By Gavin Baker, Office of Public Policy and Advocacy, Deputy Director, Public Policy and Government Relations
The decennial census determines political representation and allocation of billions of dollars in federal funding, and in 2020, libraries’ role will be more important than ever. The 2020 Census will be the first in its 230-year history that can be taken online. Libraries will need to be prepared and engaged to ensure an inclusive and complete count of our nation’s residents so every community receives the resources they deserve. Starting March 12, households will receive 2020 Census mailings and can respond online, by phone or by mail. ALA has developed a suite of resources, including the comprehensive Libraries’ Guide to the 2020 Census, to support libraries in promoting a complete count in their communities.
A Fair and Complete Count is a Matter of Social Justice
This iteration faces limitations related to underfunding, litigation, a new digital response option, and an acrimonious political landscape. All of these challenges pose civil rights concerns; communities of color are especially at risk of an undercount. In addition to communicating the importance of participation, libraries are now tasked with dispelling misinformation regarding its use and providing secure reliable digital access for respondents. Achieving a fair and complete count is thus a matter of social justice.
The Census Bureau has developed extensive outreach materials for specific populations to ensure a complete count. Libraries came together through an IMLS project to develop this toolkit for engaging immigrants. Recently, BCALA, REFORMA, and the ODLOS Committee on Serving Refugees, Immigrants, and Displaced Persons (SRIDP) joined forces to create a webinar on Library Outreach to Communities of Color.
According to a study by the Center for Urban Research at the City University of New York, a public library is located within five miles of 99 percent of hard-to-count census tracts identified with the lowest response rates in 2010. ALA offers tip sheets on reaching out to specific hard-to-count populations, including young kids and college students.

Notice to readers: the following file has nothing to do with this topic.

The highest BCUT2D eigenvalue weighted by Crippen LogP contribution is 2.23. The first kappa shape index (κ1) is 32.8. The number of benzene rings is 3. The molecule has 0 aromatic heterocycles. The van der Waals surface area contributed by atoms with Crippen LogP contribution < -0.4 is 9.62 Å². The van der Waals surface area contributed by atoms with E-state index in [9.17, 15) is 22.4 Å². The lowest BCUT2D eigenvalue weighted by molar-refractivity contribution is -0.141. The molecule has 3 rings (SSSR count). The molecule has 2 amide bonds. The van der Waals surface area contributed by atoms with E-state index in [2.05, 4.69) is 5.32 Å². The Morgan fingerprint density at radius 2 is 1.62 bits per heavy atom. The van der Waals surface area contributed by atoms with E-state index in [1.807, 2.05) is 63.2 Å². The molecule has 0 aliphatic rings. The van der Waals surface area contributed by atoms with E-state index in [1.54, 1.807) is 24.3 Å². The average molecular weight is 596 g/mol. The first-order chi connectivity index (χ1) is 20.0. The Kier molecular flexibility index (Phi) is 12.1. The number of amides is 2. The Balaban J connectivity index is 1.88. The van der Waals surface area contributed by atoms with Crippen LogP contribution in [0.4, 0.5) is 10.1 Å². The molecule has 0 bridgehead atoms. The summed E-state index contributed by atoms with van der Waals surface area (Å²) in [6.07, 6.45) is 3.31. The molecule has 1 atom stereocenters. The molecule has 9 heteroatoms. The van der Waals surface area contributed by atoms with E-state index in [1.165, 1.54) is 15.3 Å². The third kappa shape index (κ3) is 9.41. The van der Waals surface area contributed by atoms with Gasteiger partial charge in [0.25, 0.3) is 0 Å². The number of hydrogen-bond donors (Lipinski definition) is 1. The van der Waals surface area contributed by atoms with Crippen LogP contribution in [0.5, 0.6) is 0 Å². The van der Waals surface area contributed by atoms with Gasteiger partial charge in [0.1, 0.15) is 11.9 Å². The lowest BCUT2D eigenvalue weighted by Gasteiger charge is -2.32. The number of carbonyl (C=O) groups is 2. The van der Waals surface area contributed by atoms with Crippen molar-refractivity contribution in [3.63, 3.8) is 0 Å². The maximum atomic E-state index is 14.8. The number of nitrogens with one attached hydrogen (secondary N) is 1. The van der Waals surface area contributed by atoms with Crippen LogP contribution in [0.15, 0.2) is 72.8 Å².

Malden (Mass.) Public Library will hold a multilingual and multicultural census reception on April 1, Census Day, to encourage immigrants to participate in the census. With more than one-third of Malden residents not born in the United States, the library is working with diverse ethnic organizations to promote the census program.
Collaborate with community organizations
Local communities establish Complete Count Committees to increase awareness and encourage residents to respond to the 2020 Census. ALA just held a webinar and released a tip sheet on Programming, Outreach and Partnerships to help libraries get started in joining local efforts and accessing other local and national resources. To learn more about potential partners and sources of financial support for Census outreach, view ALA’s webinar and tip sheet, Preparing My Library for the 2020 Census.
Hart County (Ky.) Public Library is working with its local newspaper, chamber of commerce, social services and others to communicate the importance of the census for their county, which includes a concentration of Amish households.
Prepare for increased use of library computers and the internet
March and April 2020 will be the peak season for people to come to libraries to complete their census form online. Some libraries plan to expand access to computers and hotspots through outreach activities such as bookmobiles.
The Flint (Mich.) Public Library plans to park their mobile lab and distribute hotspots at local water distribution stations for residents to complete their census questionnaires online.
Fight misinformation, disinformation and scams
People will have questions and concerns about the 2020 Census, and libraries can provide accurate information. The Census Bureau has a dedicated web page to address rumors and false information.
The LGBT library at the Bradbury-Sullivan LGBT Community Center in Allentown, Pa., will host a Q&A session in the main library room to fight misinformation and disinformation and encourage LGBT individuals to complete Census questionnaire by increasing awareness about the new household relationship question on the form.
To ensure communities know they can #CountOnLibraries, invite elected officials to visit and publicize census activities and reach out to local media to share information about events and explain why a complete count matters to your library.
A master list of ALA resources on census-related topics — from tip sheets to recorded webinars to social media graphics — is available at ala.org/census.
You can follow along and contribute to the discussion using the hashtag #CountOnLibraries.
ALA would like to hear what programs and activities you have planned to promote the 2020 Census! For more information or to share your census stories, email Gavin Baker (firstname.lastname@example.org) and Larra Clark (email@example.com).